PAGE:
Forest loss on this island country occurred over a relatively brief span of time. Early Dutch sailors wiped out wildlife, including the famous dodo bird, but inflicted little actual damage on the forest. During the late 1700s and early 1800s, French colonists cleared large tracts of forest for sugar cane plantations, as a source of fuelwood to power mills, and as a source for timber. After the French, very little forest remained, mostly restricted to mountain areas. From 1948 to 1973 the entire landscape was doused with DDT which severely affected bird populations.
||Mauritius Forest Figures
Total forest area: 37,000 ha
% of land area: 18.2%
Primary forest cover: n/a
% of land area: 0.0%
% total forest area: n/a
Deforestation Rates, 2000-2005
Annual change in forest cover: -200 ha
Annual deforestation rate: -0.5%
Change in defor. rate since '90s: 105.3%
Total forest loss since 1990: -2,000 ha
Total forest loss since 1990:-5.1%
Primary or "Old-growth" forests
Annual loss of primary forests: n/a
Annual deforestation rate: n/a
Change in deforestation rate since '90s: n/a
Primary forest loss since 1990: n/a
Primary forest loss since 1990:n/a
Social services: 8.1%
Multiple purpose: n/a
None or unknown: n/a
Forest Area Breakdown
Total area: 37,000 ha
Modified natural: 22,000 ha
Production plantation: 11,000 ha
Production plantation: 4,000 ha
Plantations, 2005: 15,000 ha
% of total forest cover: 40.5%
Annual change rate (00-05): n/a
Above-ground biomass: 6 M t
Below-ground biomass: 2 M t
Area annually affected by
Number of tree species in IUCN red list
Number of native tree species: 194
Critically endangered: 41
Wood removal 2005
Industrial roundwood: 8,000 m3 o.b.
Wood fuel: 6,000 m3 o.b.
Value of forest products, 2005
Industrial roundwood: $137,000
Wood fuel: $7,000
Non-wood forest products (NWFPs): $26,149,000
Total Value: $26,293,000
More forest statistics for Mauritius
Today 18.2%—or about 37,000 hectares—of Mauritius is forested. Of this, none is classified as primary forest. Mauritius lost 5.1% of its forest cover, or around 2,000 hectares between 1990 and 2005, and nearly 10% of its natural vegetative cover. Mauritius has some 188 known species of amphibians, birds, mammals and reptiles according to figures from the World Conservation Monitoring Centre. Of these, 29.3% are endemic and 11.2% are threatened. Mauritius is home to at least 750 species of vascular plants, of which 43.3% are endemic. 29.8% of Mauritius is protected under IUCN categories I-V.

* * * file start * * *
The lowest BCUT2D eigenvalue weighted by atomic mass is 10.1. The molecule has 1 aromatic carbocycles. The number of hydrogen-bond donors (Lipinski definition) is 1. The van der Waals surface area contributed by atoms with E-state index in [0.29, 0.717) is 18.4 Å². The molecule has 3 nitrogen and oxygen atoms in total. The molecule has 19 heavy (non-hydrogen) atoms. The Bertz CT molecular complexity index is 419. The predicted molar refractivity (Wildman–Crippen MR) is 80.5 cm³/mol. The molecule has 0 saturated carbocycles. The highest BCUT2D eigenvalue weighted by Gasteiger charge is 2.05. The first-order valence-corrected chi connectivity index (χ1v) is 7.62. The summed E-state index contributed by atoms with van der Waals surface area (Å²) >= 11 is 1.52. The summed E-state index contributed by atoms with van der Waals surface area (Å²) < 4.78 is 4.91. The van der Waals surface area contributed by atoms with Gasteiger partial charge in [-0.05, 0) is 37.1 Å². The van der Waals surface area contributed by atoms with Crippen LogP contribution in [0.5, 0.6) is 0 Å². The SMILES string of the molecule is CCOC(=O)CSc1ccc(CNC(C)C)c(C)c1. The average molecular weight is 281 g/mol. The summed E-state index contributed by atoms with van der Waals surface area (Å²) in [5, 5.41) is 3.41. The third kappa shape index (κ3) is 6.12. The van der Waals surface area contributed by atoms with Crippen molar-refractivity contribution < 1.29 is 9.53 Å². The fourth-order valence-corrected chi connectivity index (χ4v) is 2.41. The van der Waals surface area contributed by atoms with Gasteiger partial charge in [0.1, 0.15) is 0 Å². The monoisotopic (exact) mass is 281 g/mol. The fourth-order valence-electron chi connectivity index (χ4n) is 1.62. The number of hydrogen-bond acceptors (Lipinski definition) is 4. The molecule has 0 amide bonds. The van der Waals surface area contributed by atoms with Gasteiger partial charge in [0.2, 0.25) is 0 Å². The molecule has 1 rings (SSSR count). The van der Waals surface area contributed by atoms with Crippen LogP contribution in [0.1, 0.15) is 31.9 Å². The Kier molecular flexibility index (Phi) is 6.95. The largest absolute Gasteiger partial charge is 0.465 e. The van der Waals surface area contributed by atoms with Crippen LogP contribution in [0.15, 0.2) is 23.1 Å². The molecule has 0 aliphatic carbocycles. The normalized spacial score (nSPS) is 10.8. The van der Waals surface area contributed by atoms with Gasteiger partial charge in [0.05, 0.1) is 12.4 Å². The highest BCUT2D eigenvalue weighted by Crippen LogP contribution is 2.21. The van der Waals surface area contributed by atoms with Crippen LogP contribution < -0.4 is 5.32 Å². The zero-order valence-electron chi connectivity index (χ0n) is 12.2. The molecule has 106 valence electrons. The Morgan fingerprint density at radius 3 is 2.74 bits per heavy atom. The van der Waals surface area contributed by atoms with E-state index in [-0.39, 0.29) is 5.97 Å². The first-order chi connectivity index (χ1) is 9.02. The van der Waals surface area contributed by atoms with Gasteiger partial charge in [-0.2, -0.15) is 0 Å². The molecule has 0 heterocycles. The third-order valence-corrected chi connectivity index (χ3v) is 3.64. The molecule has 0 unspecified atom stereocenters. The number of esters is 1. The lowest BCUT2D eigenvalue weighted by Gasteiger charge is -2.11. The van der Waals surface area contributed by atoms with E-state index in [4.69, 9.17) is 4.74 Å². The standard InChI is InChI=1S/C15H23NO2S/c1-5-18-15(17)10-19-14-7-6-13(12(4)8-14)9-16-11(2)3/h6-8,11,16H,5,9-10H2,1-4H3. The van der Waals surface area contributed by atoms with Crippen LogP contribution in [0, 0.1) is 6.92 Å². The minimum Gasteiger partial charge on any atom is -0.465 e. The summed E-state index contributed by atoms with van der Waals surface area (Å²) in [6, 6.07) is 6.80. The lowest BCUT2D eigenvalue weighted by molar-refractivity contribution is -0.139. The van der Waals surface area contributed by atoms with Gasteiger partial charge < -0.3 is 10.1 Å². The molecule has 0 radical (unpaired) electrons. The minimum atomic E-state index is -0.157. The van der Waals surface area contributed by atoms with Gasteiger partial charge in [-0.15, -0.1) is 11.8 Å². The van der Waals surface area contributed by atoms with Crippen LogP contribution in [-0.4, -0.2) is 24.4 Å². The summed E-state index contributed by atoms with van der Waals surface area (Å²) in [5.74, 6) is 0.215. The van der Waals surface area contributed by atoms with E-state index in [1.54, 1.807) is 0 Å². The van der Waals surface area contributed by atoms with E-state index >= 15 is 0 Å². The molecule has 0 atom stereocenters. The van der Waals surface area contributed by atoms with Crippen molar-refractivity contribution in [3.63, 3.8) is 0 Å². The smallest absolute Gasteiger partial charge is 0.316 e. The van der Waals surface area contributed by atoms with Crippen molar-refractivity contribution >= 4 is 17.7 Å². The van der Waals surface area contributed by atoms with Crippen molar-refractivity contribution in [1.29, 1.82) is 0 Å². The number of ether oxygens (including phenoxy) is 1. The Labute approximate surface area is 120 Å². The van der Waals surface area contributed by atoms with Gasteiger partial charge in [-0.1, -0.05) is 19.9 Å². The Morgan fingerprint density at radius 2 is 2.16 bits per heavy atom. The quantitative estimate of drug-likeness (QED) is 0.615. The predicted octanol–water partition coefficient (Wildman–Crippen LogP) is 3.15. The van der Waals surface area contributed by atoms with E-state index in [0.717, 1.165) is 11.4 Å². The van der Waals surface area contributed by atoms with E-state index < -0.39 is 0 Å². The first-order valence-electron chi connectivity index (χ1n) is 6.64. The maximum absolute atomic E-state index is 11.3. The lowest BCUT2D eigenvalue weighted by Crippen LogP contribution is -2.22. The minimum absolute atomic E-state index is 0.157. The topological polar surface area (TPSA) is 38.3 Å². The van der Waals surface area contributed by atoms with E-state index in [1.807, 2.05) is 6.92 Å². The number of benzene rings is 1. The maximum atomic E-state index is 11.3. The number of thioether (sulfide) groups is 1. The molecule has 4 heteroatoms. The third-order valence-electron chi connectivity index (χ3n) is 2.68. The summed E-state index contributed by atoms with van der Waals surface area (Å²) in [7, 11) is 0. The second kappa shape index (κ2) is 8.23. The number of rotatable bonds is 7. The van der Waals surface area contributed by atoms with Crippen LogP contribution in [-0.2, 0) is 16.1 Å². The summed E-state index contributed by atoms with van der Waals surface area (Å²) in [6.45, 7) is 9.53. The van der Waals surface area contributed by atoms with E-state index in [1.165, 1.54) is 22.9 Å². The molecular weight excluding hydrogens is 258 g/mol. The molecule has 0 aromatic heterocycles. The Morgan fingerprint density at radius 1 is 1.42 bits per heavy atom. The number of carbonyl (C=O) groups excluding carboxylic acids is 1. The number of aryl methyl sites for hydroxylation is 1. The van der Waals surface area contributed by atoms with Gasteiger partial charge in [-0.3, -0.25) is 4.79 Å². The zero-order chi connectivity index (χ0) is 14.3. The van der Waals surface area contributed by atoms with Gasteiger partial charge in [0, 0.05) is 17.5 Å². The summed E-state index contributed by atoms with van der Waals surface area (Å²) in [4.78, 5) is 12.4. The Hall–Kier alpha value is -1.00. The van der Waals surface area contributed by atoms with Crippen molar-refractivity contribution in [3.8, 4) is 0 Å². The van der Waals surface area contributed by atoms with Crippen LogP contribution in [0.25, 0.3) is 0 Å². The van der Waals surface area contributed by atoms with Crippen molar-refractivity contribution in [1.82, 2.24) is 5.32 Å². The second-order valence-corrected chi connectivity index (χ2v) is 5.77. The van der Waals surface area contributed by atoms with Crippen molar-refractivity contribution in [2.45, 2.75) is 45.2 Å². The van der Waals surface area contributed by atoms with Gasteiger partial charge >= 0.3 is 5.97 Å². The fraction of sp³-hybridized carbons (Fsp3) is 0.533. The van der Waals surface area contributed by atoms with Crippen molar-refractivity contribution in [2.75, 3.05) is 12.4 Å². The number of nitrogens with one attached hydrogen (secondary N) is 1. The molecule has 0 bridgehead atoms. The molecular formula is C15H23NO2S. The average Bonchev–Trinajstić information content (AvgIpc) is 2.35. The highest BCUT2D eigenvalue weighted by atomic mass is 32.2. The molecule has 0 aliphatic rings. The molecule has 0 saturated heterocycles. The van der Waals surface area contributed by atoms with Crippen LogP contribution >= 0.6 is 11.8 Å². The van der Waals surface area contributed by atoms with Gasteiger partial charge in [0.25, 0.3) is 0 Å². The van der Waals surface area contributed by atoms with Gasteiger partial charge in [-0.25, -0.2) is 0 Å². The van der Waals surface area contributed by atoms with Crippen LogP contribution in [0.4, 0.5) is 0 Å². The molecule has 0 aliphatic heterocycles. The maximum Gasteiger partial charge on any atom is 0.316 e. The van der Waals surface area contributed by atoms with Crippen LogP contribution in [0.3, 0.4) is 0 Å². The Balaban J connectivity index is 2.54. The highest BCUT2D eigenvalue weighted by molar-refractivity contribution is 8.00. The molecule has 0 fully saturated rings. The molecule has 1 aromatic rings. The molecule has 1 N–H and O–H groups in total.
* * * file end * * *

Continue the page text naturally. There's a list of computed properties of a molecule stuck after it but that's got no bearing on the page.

Invasive plants hurt locals in Mauritius
(03/18/2013) Native species on the island of Mauritius have long had to deal with invasive species. In fact, invasives likely played a major role in the extinction of the Mauritius' most famous resident, the dodo. While scientists have long cataloged the impact of invasive animals on island wildlife, there has been less clarity when it comes to invasive plants. However, a new paper in mongabay.com's open access journal Tropical Conservation has found that invasive plants do indeed negatively impact local species.
Animal pictures of the day: booming captive breeding for Mauritius skinks
(08/14/2012) Three female orange-tailed skinks skinks have produced 16 skink babies in just four months, according to the Durrell Wildlife Conservation Trust (DWCT), which is captive breeding the Critically Endangered species. The breeding efforts are all the more remarkable since the females only produce two eggs at a time.
Invasive ant interferes with gecko's role in pollinating endangered plant
(11/28/2008) Invasive ants are destroying the symbiotic relationship between a colorful gecko and a critically endangered flower on the island of Mauritius, reports New Scientist citing research published by Dennis Hansen and Christine Müller in the journal Biotopica.
Neon green gecko key to preventing Mauritian plant extinction
(04/17/2007) A vibrantly colored gecko plays a key role in a highly threatened ecological community in Mauritius reports new research published in American Naturalist. Studying plant-animal interactions in Mauritius, an Indian Ocean island famous for its extinct dodo bird, researchers found that a rare plant, Trochetia blackburniana, benefits from its proximity to Pandanus plants because they house high densities of geckos responsible for pollination. The findings, which unusually identify a lizard as a key pollinator, are significant because they provide "valuable management insights for ongoing conservation efforts to save the highly endangered flora of Mauritius.
Suggested reading - Books
Unless otherwise specified, this article was written by Rhett A. Butler [Bibliographic citation for this page]
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Last updated: 4 Feb 2006